► Improving the way we conserve and manage our water resources, in order to promote development and guard against desertification.
Does Sustainable Development Work
Over the last two decades, there have been many examples of successful sustainable development in fields such as energy, agriculture, urban planning, and production and consumption:
► In Kenya, innovative finance mechanisms have stimulated new investments in renewable energy sources, including solar, wind, small hydro, biogas and municipal waste energy, generating income and employment.
► In China, steps to shift to a low-carbon growth strategy based on the development of renewable energy sources have created jobs, income and revenue streams for promising low-carbon industries.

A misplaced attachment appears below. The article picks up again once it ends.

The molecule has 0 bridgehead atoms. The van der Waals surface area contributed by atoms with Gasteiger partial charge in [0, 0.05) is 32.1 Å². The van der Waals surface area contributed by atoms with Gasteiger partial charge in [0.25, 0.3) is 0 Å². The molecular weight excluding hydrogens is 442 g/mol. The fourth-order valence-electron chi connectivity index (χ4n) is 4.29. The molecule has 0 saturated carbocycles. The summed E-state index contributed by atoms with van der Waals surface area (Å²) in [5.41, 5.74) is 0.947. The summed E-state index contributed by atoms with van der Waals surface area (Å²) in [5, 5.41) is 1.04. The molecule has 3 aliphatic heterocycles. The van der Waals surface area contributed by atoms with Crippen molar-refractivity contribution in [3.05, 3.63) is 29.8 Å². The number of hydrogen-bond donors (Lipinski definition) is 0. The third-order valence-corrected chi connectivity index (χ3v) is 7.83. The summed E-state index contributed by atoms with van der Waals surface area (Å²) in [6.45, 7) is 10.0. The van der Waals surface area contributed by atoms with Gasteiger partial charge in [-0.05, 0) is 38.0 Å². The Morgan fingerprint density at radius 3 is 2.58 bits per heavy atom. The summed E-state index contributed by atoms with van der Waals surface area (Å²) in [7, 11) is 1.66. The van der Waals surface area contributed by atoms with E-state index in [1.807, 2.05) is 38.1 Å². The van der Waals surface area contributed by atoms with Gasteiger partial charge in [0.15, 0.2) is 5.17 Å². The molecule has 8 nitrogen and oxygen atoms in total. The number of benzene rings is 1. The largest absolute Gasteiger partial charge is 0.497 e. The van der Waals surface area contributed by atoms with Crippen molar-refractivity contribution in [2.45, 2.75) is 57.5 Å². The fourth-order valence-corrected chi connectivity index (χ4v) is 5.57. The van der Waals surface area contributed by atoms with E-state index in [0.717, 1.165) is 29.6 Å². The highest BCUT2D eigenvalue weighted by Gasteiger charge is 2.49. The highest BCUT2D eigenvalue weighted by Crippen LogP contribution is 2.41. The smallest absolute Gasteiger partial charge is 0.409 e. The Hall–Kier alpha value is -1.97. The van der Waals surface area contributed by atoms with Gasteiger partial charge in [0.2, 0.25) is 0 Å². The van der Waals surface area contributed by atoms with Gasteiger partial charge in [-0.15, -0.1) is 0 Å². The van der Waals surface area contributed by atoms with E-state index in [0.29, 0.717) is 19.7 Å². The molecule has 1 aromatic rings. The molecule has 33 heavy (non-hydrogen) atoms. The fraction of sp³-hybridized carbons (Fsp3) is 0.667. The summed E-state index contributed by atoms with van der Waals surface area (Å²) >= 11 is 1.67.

► In Uganda, a transition to organic agriculture has generated revenue and income for smallholder farmers and benefited the economy, society and environment.
► In Brazil, a project under the Clean Development Mechanism was adopted in Sao Paulo to transform two of the city’s biggest waste dumpsites into sustainable landfills. From 2004 to September 2011, the landfills have avoided the release into the atmosphere of 352,000 tons of methane, which instead have been used to produce over one million megawatts of electricity.
► In Nepal, community forestry — led by local forest user groups — contributed to restoring forest resources after a steady decline in the 1990s.
► In Canada, EcoLogo — one of North America’s most respected environmental certification marks — has promoted thousands of products that meet rigorous environmental standards.